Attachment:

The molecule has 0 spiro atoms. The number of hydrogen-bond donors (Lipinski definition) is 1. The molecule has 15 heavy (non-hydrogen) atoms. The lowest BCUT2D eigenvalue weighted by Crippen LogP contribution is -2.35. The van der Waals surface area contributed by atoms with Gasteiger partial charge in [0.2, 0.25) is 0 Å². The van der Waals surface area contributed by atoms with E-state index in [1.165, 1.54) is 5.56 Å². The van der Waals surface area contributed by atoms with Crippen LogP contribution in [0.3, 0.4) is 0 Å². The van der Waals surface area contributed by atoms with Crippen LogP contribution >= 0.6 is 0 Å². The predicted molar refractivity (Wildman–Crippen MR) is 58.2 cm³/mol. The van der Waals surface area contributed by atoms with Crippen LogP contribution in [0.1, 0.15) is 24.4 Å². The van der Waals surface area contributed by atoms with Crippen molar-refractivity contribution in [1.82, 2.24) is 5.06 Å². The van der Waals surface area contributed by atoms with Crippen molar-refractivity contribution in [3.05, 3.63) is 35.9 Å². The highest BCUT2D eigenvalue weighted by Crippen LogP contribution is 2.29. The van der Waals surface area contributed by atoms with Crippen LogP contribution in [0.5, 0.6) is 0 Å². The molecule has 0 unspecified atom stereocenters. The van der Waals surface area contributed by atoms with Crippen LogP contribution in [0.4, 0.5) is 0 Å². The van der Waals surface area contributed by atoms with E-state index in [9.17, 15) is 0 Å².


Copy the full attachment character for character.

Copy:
The molecule has 0 spiro atoms. The number of hydrogen-bond donors (Lipinski definition) is 1. The molecule has 15 heavy (non-hydrogen) atoms. The lowest BCUT2D eigenvalue weighted by Crippen LogP contribution is -2.35. The van der Waals surface area contributed by atoms with Gasteiger partial charge in [0.2, 0.25) is 0 Å². The van der Waals surface area contributed by atoms with E-state index in [1.165, 1.54) is 5.56 Å². The van der Waals surface area contributed by atoms with Crippen LogP contribution in [0.3, 0.4) is 0 Å². The van der Waals surface area contributed by atoms with Crippen LogP contribution >= 0.6 is 0 Å². The predicted molar refractivity (Wildman–Crippen MR) is 58.2 cm³/mol. The van der Waals surface area contributed by atoms with Crippen LogP contribution in [0.1, 0.15) is 24.4 Å². The van der Waals surface area contributed by atoms with Crippen molar-refractivity contribution in [1.82, 2.24) is 5.06 Å². The van der Waals surface area contributed by atoms with Crippen molar-refractivity contribution in [3.05, 3.63) is 35.9 Å². The highest BCUT2D eigenvalue weighted by Crippen LogP contribution is 2.29. The van der Waals surface area contributed by atoms with Crippen LogP contribution in [0.5, 0.6) is 0 Å². The molecule has 0 unspecified atom stereocenters. The van der Waals surface area contributed by atoms with Crippen LogP contribution in [0.4, 0.5) is 0 Å². The van der Waals surface area contributed by atoms with E-state index in [9.17, 15) is 0 Å².